Brian Cortese


Biochemistry, '19


cortese.b@husky.neu.edu


Website


Development of PSMA-targeting nanoparticles for positron emitting tomography imaging in prostate cancer using animal models


Mentor: Georges El Fakhri, PhD (MGH)

The project will focus on using feraheme (FH) as a scaffold to develop PSMA-targeting nanoparticles (NPs) using a PSMA-inhibitor (PSMA-I) in order to better image prostate cancer. Click chemistry will be applied to synthesize the NP quickly and efficiently. Prostate cancer cells display a concentration of PSMA markers 1000x more concentrated on their membrane than non-cancerous prostate cells. Feraheme is an FDA-approved off-label nanoparticle that has very low toxicity and high non-specific cellular uptake, but when a PSMA-I is attached, tissue-specific targeting will be demonstrated by comparing non-specific uptake in PSMA(+) and PSMA(-) tumor cell lines. PSMA is expressed in both the prostate and the brain which allows the NP to target multiple organs. By attaching several targeting structures on the surface of the NP, the synergistic effect will give the FH-PSMA-I NP better diagnostic power in vivo. Eventually, further additions on the surface of the NP will add specificity and will allow subtyping of prostate cancers.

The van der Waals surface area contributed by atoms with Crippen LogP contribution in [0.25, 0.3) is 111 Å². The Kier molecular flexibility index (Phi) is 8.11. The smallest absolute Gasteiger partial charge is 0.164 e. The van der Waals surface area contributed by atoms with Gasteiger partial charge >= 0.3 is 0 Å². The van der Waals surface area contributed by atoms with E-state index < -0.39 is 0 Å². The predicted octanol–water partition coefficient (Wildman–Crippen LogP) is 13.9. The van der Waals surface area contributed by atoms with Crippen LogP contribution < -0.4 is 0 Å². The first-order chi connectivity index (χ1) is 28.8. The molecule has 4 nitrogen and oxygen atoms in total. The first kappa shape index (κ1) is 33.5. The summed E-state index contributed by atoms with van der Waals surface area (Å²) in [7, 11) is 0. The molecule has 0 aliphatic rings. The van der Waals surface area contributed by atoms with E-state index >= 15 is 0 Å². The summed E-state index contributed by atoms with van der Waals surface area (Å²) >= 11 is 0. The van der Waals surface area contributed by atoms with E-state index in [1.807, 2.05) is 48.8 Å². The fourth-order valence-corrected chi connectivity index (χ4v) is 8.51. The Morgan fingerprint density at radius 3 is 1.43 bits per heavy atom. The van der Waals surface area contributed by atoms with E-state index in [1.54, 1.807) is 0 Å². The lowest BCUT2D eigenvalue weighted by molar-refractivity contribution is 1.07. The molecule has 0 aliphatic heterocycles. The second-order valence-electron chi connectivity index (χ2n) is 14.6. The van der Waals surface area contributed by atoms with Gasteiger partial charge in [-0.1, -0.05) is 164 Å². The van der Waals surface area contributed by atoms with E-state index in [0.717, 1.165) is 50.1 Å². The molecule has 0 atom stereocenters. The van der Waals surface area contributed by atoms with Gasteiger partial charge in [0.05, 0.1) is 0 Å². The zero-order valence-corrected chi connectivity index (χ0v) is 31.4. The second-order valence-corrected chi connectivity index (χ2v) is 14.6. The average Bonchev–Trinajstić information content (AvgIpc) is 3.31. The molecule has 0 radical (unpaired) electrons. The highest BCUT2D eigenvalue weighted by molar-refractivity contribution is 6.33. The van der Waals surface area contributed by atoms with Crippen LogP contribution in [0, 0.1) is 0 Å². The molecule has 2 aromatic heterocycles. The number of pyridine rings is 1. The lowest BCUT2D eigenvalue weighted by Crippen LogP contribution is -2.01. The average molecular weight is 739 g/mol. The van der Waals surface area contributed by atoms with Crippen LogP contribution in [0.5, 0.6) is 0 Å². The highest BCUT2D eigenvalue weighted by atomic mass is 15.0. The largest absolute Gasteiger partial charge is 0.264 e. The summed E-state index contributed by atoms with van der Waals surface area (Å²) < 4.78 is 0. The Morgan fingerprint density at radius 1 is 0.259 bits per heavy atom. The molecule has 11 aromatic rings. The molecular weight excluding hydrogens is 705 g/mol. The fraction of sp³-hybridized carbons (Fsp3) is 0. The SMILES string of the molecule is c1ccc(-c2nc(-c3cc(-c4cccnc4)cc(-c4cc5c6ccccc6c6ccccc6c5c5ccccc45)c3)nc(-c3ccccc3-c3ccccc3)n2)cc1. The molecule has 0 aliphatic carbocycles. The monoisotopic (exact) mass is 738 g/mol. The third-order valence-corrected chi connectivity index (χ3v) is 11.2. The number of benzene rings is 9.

A) First, the prostate-specific membrane antigen inhibitor (PSMA-I) will be synthesized using click chemistry. B) The PSMA-I will then be anchored onto the surface of our nanoparticle Feraheme. C) In vitro cell line tests will test the toxicity and non-specific uptake of FH-PSMA-I in PSMA-positive and PSMA-negative prostate cancer cell lines. D) Once safety and non-specific uptake has been accounted for, the nanoparticle will be radiolabeled and injected into mice models. E) The mice models will be imaged over the course of a few days to determine the pharmacokinetics of the FH-PSMA-I nanoparticle. Source: